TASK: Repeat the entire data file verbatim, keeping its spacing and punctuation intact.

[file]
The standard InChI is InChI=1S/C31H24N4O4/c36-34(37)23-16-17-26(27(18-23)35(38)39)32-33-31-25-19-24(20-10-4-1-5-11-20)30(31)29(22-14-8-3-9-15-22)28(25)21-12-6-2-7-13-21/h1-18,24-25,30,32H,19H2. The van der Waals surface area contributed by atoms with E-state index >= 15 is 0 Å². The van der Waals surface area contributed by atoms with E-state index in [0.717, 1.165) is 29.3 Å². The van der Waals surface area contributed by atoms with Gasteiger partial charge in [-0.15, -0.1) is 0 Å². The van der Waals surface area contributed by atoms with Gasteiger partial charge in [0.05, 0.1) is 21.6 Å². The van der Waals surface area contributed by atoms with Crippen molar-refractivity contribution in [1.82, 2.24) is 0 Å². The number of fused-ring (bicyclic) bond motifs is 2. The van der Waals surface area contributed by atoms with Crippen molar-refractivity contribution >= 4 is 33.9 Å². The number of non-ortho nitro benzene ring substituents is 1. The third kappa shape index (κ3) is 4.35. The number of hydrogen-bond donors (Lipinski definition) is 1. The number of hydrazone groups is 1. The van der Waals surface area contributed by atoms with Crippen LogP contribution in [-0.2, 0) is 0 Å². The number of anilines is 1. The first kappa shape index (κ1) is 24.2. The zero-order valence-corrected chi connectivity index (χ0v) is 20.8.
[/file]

The standard InChI is InChI=1S/C31H24N4O4/c36-34(37)23-16-17-26(27(18-23)35(38)39)32-33-31-25-19-24(20-10-4-1-5-11-20)30(31)29(22-14-8-3-9-15-22)28(25)21-12-6-2-7-13-21/h1-18,24-25,30,32H,19H2. The van der Waals surface area contributed by atoms with E-state index >= 15 is 0 Å². The van der Waals surface area contributed by atoms with E-state index in [0.717, 1.165) is 29.3 Å². The van der Waals surface area contributed by atoms with Gasteiger partial charge in [-0.15, -0.1) is 0 Å². The van der Waals surface area contributed by atoms with Gasteiger partial charge in [0.05, 0.1) is 21.6 Å². The van der Waals surface area contributed by atoms with Crippen molar-refractivity contribution in [1.82, 2.24) is 0 Å². The number of fused-ring (bicyclic) bond motifs is 2. The van der Waals surface area contributed by atoms with Crippen molar-refractivity contribution >= 4 is 33.9 Å². The number of non-ortho nitro benzene ring substituents is 1. The third kappa shape index (κ3) is 4.35. The number of hydrogen-bond donors (Lipinski definition) is 1. The number of hydrazone groups is 1. The van der Waals surface area contributed by atoms with Crippen LogP contribution in [-0.2, 0) is 0 Å². The number of anilines is 1. The first kappa shape index (κ1) is 24.2. The zero-order valence-corrected chi connectivity index (χ0v) is 20.8.